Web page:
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March 1989

Systemic Interferon Alfa in Multiple Sclerosis

Author Affiliations

Department of Clinical Neurological Sciences Division of Neurology University Hospital PO Box 5339 Postal Station A London, Ontario, Canada N6A 5A5

Arch Neurol. 1989;46(3):251-252. doi:10.1001/archneur.1989.00520390017007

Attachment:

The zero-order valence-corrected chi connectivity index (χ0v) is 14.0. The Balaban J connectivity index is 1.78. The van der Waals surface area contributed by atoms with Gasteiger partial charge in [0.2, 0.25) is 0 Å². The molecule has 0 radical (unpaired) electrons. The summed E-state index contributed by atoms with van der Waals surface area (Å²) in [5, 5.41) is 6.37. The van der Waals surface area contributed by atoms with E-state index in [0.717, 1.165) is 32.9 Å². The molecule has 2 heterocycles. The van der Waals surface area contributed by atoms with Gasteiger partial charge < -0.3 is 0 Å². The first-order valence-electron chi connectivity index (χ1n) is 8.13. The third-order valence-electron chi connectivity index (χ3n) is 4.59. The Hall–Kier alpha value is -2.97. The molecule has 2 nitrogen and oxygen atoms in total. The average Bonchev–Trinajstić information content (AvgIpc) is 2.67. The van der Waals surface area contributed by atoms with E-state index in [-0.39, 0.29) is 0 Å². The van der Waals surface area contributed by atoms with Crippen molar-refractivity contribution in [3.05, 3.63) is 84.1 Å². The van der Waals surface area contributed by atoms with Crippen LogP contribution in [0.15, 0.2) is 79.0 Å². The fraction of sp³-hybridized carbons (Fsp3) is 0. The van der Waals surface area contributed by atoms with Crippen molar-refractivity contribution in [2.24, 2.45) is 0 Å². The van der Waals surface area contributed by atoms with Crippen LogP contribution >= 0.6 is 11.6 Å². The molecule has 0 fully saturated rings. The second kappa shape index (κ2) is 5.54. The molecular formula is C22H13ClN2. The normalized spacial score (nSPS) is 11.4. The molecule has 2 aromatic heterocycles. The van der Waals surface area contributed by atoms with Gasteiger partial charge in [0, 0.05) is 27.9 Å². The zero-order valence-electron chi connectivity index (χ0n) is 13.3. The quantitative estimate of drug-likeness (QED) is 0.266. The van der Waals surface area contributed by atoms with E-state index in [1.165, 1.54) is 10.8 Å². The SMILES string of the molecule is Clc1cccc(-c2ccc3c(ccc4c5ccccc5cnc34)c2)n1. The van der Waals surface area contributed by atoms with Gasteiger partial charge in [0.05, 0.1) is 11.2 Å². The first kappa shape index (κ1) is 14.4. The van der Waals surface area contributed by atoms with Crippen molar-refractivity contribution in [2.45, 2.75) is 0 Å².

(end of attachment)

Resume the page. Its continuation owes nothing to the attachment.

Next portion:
To the Editor.  —We wish to comment on the conclusions reached by Panitch1 in his follow-up study of patients treated with subcutaneous interferon alfa. Panitch notes that patients treated with interferon alfa experienced a reduction in attack frequency from 1.33 per year to 0.47 per year over a mean follow-up of four years. He concludes that interferon treatment was associated with "a prolonged beneficial effect." We do not agree. We find nothing surprising in the decrease in the relapse rate that was observed. The author cites McAlpine and coworkers' studies2,3 that, like other retrospective studies, inadequately estimate attack frequency. The literature4 would support the notion that the observations by Panitch are entirely consistent with the natural history of multiple sclerosis (MS). Our studies on 197 patients seen from onset of MS show that the frequency of attacks in relapsing and remitting patients declined from 1.80 per year